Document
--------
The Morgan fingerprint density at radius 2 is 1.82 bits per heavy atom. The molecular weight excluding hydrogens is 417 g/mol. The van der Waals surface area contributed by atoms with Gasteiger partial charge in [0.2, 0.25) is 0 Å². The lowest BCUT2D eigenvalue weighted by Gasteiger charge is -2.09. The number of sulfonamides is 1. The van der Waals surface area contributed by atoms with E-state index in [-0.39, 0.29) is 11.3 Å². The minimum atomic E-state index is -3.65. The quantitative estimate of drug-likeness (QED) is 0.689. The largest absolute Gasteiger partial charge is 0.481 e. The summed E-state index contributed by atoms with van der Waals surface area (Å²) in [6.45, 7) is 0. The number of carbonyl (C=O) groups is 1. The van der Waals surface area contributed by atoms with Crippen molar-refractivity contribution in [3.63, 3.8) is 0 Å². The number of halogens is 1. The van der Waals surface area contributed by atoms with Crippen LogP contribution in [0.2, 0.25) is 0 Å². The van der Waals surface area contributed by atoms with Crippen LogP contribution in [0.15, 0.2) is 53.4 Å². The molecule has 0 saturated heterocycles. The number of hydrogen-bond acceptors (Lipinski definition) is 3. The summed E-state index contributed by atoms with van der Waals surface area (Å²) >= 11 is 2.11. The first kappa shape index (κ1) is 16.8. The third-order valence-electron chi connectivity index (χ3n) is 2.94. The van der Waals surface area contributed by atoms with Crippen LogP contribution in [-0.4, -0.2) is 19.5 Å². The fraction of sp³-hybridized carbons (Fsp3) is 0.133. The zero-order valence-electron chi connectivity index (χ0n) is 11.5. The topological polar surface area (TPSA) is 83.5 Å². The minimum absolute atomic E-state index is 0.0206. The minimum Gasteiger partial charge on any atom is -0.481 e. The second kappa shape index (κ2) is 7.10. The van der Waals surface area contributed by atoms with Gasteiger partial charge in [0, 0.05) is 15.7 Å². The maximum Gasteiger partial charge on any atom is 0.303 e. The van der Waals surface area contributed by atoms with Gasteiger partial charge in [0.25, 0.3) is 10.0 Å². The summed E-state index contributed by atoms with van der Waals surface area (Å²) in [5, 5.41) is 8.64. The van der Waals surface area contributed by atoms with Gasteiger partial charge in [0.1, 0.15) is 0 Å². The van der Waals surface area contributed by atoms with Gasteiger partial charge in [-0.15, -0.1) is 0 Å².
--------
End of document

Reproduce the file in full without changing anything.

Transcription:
The Morgan fingerprint density at radius 2 is 1.82 bits per heavy atom. The molecular weight excluding hydrogens is 417 g/mol. The van der Waals surface area contributed by atoms with Gasteiger partial charge in [0.2, 0.25) is 0 Å². The lowest BCUT2D eigenvalue weighted by Gasteiger charge is -2.09. The number of sulfonamides is 1. The van der Waals surface area contributed by atoms with E-state index in [-0.39, 0.29) is 11.3 Å². The minimum atomic E-state index is -3.65. The quantitative estimate of drug-likeness (QED) is 0.689. The largest absolute Gasteiger partial charge is 0.481 e. The summed E-state index contributed by atoms with van der Waals surface area (Å²) in [6.45, 7) is 0. The number of carbonyl (C=O) groups is 1. The van der Waals surface area contributed by atoms with Crippen molar-refractivity contribution in [3.63, 3.8) is 0 Å². The number of halogens is 1. The van der Waals surface area contributed by atoms with Crippen LogP contribution in [0.2, 0.25) is 0 Å². The van der Waals surface area contributed by atoms with Crippen LogP contribution in [0.15, 0.2) is 53.4 Å². The molecule has 0 saturated heterocycles. The number of hydrogen-bond acceptors (Lipinski definition) is 3. The summed E-state index contributed by atoms with van der Waals surface area (Å²) >= 11 is 2.11. The first kappa shape index (κ1) is 16.8. The third-order valence-electron chi connectivity index (χ3n) is 2.94. The van der Waals surface area contributed by atoms with Crippen LogP contribution in [-0.4, -0.2) is 19.5 Å². The fraction of sp³-hybridized carbons (Fsp3) is 0.133. The zero-order valence-electron chi connectivity index (χ0n) is 11.5. The topological polar surface area (TPSA) is 83.5 Å². The minimum absolute atomic E-state index is 0.0206. The minimum Gasteiger partial charge on any atom is -0.481 e. The second kappa shape index (κ2) is 7.10. The van der Waals surface area contributed by atoms with Gasteiger partial charge in [0, 0.05) is 15.7 Å². The maximum Gasteiger partial charge on any atom is 0.303 e. The van der Waals surface area contributed by atoms with Gasteiger partial charge in [0.25, 0.3) is 10.0 Å². The summed E-state index contributed by atoms with van der Waals surface area (Å²) in [5, 5.41) is 8.64. The van der Waals surface area contributed by atoms with Gasteiger partial charge in [0.1, 0.15) is 0 Å². The van der Waals surface area contributed by atoms with Gasteiger partial charge in [-0.15, -0.1) is 0 Å².